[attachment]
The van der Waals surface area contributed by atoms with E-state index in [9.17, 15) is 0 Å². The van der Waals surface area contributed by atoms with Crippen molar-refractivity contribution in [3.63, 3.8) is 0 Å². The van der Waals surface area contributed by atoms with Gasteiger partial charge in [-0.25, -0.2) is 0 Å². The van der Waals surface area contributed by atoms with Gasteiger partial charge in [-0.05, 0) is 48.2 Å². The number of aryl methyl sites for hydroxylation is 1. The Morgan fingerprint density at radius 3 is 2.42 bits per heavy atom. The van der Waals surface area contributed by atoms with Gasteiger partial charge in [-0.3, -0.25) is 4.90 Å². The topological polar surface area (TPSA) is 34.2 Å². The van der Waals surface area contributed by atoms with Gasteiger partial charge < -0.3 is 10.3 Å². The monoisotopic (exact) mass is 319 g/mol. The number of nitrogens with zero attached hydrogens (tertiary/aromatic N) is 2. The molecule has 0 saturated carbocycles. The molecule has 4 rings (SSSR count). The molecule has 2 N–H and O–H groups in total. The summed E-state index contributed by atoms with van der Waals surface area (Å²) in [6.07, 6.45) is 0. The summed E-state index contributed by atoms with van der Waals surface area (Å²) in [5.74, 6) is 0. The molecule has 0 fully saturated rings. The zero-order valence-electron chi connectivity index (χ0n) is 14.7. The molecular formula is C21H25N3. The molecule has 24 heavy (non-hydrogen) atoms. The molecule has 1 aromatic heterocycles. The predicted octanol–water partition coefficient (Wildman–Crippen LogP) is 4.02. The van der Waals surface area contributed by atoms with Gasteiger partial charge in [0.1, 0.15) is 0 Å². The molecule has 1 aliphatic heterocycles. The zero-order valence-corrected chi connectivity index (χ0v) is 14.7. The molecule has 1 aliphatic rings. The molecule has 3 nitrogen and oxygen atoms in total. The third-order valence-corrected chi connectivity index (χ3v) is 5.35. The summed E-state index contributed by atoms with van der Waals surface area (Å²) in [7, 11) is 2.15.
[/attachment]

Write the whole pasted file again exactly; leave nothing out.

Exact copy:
The van der Waals surface area contributed by atoms with E-state index in [9.17, 15) is 0 Å². The van der Waals surface area contributed by atoms with Crippen molar-refractivity contribution in [3.63, 3.8) is 0 Å². The van der Waals surface area contributed by atoms with Gasteiger partial charge in [-0.25, -0.2) is 0 Å². The van der Waals surface area contributed by atoms with Gasteiger partial charge in [-0.05, 0) is 48.2 Å². The number of aryl methyl sites for hydroxylation is 1. The Morgan fingerprint density at radius 3 is 2.42 bits per heavy atom. The van der Waals surface area contributed by atoms with Gasteiger partial charge in [-0.3, -0.25) is 4.90 Å². The topological polar surface area (TPSA) is 34.2 Å². The van der Waals surface area contributed by atoms with Gasteiger partial charge < -0.3 is 10.3 Å². The monoisotopic (exact) mass is 319 g/mol. The number of nitrogens with zero attached hydrogens (tertiary/aromatic N) is 2. The molecule has 0 saturated carbocycles. The molecule has 4 rings (SSSR count). The molecule has 2 N–H and O–H groups in total. The summed E-state index contributed by atoms with van der Waals surface area (Å²) in [6.07, 6.45) is 0. The summed E-state index contributed by atoms with van der Waals surface area (Å²) in [5.74, 6) is 0. The molecule has 0 fully saturated rings. The zero-order valence-electron chi connectivity index (χ0n) is 14.7. The molecular formula is C21H25N3. The molecule has 24 heavy (non-hydrogen) atoms. The molecule has 1 aromatic heterocycles. The predicted octanol–water partition coefficient (Wildman–Crippen LogP) is 4.02. The van der Waals surface area contributed by atoms with Gasteiger partial charge in [0.1, 0.15) is 0 Å². The molecule has 1 aliphatic heterocycles. The zero-order valence-corrected chi connectivity index (χ0v) is 14.7. The molecule has 1 aliphatic rings. The molecule has 3 nitrogen and oxygen atoms in total. The third-order valence-corrected chi connectivity index (χ3v) is 5.35. The summed E-state index contributed by atoms with van der Waals surface area (Å²) in [7, 11) is 2.15.